Scheuch specializes in providing customized dry sorption solutions for each application to maximize investments costs and minimize op­er­at­ing expenses.

Reduction of acidic pollutants (HF, HCL, SOx) using additives based on Ca (cal­cium) or Na (sodium), including:

  • Conventional one-step dry sorption (with a low or no re-circulation rate), and in
  • Conditioned dry sorption (with a high re-circulation rate) – MaxSORP
  • Minimizing PCDD/F (dioxins and furans)
  • HOK (hearth-furnace coke)
  • Brominated and/or enhanced carbons

Important factors to consider when selecting the appropriate dry sorption and sorbents:

  • Process and flue gas parameters such as temperature, moisture and pollutant concentrations
  • Current and potential future emissions control output
  • Sorbent costs
  • Ash and waste material disposal costs
  • Upstream processes such as pre-separators and downstream processes such as SCR systems
  • Space requirements
Scheuch dry sorption technology

A typical Scheuch dry sorption installation can consist of:

  • A pre-separator such as a cyclone, multi-cyclone, or spark separator
  • Additive silo(s)
  • Additive loading point with one more more injection lances
  • A fabric dust collector for separation, plus an electrostatic precipitator (ESP) in some cases
  • A re-circulation unit
  • Residual material silo(s)


The exhaust gas is fed into the entrained- flow reactor from below.  The exhaust gas accelerates through a cylindrical pipe or venturi in the lower part of the reactor.  Here, the additives enter and a considerable amount of the dust separated in the dust collector is recirculated.  This is key to the extraordinary separation performance of this process.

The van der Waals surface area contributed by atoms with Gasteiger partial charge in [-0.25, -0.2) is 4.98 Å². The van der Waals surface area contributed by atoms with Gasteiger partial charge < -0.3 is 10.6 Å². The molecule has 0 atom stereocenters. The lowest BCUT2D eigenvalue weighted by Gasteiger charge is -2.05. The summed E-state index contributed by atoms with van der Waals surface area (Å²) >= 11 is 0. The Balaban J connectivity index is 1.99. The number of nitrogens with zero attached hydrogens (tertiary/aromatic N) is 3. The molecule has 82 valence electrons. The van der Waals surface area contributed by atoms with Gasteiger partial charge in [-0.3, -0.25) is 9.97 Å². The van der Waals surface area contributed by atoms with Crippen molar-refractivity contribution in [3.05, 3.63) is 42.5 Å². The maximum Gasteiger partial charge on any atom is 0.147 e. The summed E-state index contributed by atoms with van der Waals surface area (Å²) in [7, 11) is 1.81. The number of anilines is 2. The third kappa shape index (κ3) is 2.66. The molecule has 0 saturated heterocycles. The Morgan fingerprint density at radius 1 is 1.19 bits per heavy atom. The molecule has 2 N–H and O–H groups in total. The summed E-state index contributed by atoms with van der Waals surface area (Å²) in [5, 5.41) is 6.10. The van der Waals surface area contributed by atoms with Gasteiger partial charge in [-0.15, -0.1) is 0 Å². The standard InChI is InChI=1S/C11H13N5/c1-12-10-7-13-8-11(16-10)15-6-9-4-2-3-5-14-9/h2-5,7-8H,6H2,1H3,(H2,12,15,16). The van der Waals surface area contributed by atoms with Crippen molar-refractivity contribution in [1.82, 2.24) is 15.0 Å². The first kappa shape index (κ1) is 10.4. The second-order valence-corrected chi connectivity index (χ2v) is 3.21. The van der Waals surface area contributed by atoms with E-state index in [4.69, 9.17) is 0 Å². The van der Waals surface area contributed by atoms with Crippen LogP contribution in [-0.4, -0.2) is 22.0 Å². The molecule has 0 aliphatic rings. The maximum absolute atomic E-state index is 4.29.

The diffuser is located after the nozzle and the cylindrical part of the reactor, where the sorbents introduced are slowed down to the reactor speed and distributed throughout the entire height of the reactor.  A fluidized-bed reactor makes it possible to inject water directly into the reactor container via nozzles using a high-pressure water system which sets the desired reaction temperature regardless of the sorbent quantity.

The high-heat capacity of the recirculated dust means that the water is spontaneously vaporized on the surface of the dust, thereby wetting it within a layer that is almost molecular in nature.  This process greatly improves the reaction conditions for the acidic exhaust gas components being separated (SO2, SO3, HCl, HF) without the formation of clumps.  Eighty percent (80%) of the acidic components are chemically absorbed in the circulating fluidized bed during the entrained-flow phase and the dioxins/furans are mostly absorbed in the dust collector filter bags.

That is why a certain amount of differential pressure on the filter bag is crucial to separation performance.  In a MaxSORP facility, the preferred sorbent for the acidic components of the exhaust gas is calcium hydroxide (Ca(OH)2).

The Scheuch MaxSORP technology can consist of:

  • A pre-separator
  • Fluidized-bed reactor
  • Additive storage and additive feed lines
  • Dust collector
  • Recirculation system
  • Waste discharge for the reaction products


Daniel Locke

James Reynolds

Martin Hermandinger

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